The Grounds for Divorce in Maryland
If you are planning to file for Absolute Divorce in the state of Maryland, you must state your grounds for divorce. A ground for divorce is the reason you and your spouse are filing for divorce. Whichever ground that you use be prepared to provide proof, or the court may not deem your Complaint proper and deny your request for Absolute Divorce. There are eight possible grounds for Absolute Divorce in Maryland.
1. MUTUAL CONSENT
To use Mutual Consent as a ground for Absolute Divorce, you must have a written and signed Marital Settlement Agreement. The Marital Settlement Agreement must resolve all issues pertaining to the divorce, including alimony, distribution of any marital property, and the custody, access, and support of any dependent children. Both parties must agree to all portions of the Marital Settlement Agreement and not ask to set any portion aside.
A Marital Settlement Agreement should be prepared by an attorney not only to make sure that it is prepared correctly but that all issues are properly resolved and prepared to the court’s standards. Speaking with an experienced Maryland divorce attorney can help you through this process.
2. 12-MONTH SEPARATION
12-Month Separation is the most common ground for Absolute Divorce. To use 12-Month Separation as a ground for divorce, you and your spouse must have separated for at least 12 months before filing the Complaint for Absolute Divorce. In Maryland, you may not participate in sexual relations with your spouse or share the same residence with your spouse for 12 consecutive and uninterrupted months. If you share a night in the same residence or have sexual relations with your spouse one time, the clock will restart. So, remember, once you separate, do it with the intention of ending your marriage to use 12-Month Separation as a ground for Absolute Divorce.
Adultery is often used as a ground for Absolute Divorce but rarely proven in the end because of the difficulty in proving this ground for divorce. Your spouse committing adultery is not enough to prove to the court that adultery took place. Your spouse will need to testify to the adultery, or you must have irrefutable proof that your spouse committed adultery.
4. ACTUAL DESERTION
To use Actual Desertion as a ground for Absolute Divorce, your spouse must have deliberately abandoned or deserted you with the intention of ending the marriage. The desertion must have continued without interruption for at least 12 months before the filing of a Complaint for Absolute Divorce. If your spouse returns to the home for any length of time, then there is no desertion or intention of ending the marriage.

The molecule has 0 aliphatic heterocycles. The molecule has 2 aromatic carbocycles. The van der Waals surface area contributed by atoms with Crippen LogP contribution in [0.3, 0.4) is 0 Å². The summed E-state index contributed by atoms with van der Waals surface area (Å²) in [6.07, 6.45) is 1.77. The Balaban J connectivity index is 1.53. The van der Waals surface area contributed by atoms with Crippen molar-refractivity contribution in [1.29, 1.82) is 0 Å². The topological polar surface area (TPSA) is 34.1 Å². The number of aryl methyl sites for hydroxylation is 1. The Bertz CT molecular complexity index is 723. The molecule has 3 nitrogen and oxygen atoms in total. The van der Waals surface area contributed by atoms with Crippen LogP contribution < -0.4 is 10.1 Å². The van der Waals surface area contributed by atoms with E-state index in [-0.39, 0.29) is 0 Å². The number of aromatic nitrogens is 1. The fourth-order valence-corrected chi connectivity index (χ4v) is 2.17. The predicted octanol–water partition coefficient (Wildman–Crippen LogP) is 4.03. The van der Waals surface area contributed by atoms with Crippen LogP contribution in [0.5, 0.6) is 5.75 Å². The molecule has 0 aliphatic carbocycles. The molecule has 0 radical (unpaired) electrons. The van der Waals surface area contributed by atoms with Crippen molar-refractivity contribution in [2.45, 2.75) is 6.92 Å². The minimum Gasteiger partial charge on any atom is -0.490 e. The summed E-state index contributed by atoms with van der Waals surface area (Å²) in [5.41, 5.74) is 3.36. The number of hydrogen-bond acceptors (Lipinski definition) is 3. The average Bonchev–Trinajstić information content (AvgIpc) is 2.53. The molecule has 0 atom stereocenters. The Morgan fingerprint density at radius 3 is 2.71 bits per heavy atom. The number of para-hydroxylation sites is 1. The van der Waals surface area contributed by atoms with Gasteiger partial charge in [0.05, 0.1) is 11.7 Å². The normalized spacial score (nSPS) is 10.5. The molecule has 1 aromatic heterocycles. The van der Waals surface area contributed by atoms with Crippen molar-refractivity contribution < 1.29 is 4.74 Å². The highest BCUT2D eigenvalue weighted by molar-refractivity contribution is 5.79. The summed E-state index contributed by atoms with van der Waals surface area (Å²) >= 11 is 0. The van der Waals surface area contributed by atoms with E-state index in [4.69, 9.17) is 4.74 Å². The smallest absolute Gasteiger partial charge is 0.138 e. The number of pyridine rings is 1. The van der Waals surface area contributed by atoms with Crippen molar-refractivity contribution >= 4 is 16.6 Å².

5. CONSTRUCTIVE DESERTION
To use Constructive Desertion as a ground for Absolute Divorce, you must have left your spouse for the persistent conduct or cruel and vicious treatment towards you, which makes continuing your marriage impossible in order to preserve your health, safety, or self-respect. The conduct was your spouse’s final and deliberate act, and there is no reasonable expectation that you will reconcile. The separation must have continued without interruption for at least 12 months before the filing of a Complaint for Absolute Divorce. If you return to your spouse for any length of time, then there is no intention of ending the marriage.
6. CRIMINAL CONVICTION OR A FELONY OR MISDEMEANOR
To use Criminal Conviction of a Felony or Misdemeanor as a ground for Absolute Divorce, your spouse must be sentenced to serve at least three years, or an indeterminate sentence, in a correctional institution and has served 12 or more months of the sentence before the date of filing the Complaint for Absolute Divorce.
7. CRUELTY/EXCESSIVELY VICIOUS CONDUCT AGAINST YOU AND/OR YOUR CHILDREN
To use Cruelty/Excessively Vicious Conduct as a ground for divorce, you must provide proof that your spouse’s conduct has been cruel, excessively vicious, or violent toward you and or your children. This can be proven through protective orders or any criminal charges stemming from your spouse’s conduct towards you and/or your children. Your spouse’s conduct must have made continuing the marriage impossible and there can be no reasonable expectation of reconciling.
To use Insanity as a ground for Absolute Divorce, your spouse must have been confined to a mental institution or hospital and confined for at least three years before the date of the filing of the Complaint for Absolute Divorce. Two psychiatrists must testify that the insanity of the spouse is incurable and there is no hope for recovery. Another component is that both spouses must be residents of Maryland for at least two years before filing the Complaint as well.
If you are considering getting a divorce and your or your spouse is a Maryland resident, you should consult an attorney to make sure you meet the requirements for Absolute Divorce in the state of Maryland.
To learn more about divorce, visit our Divorce Law page.
Related: Divorce Law
By: Whitbeck Bennett
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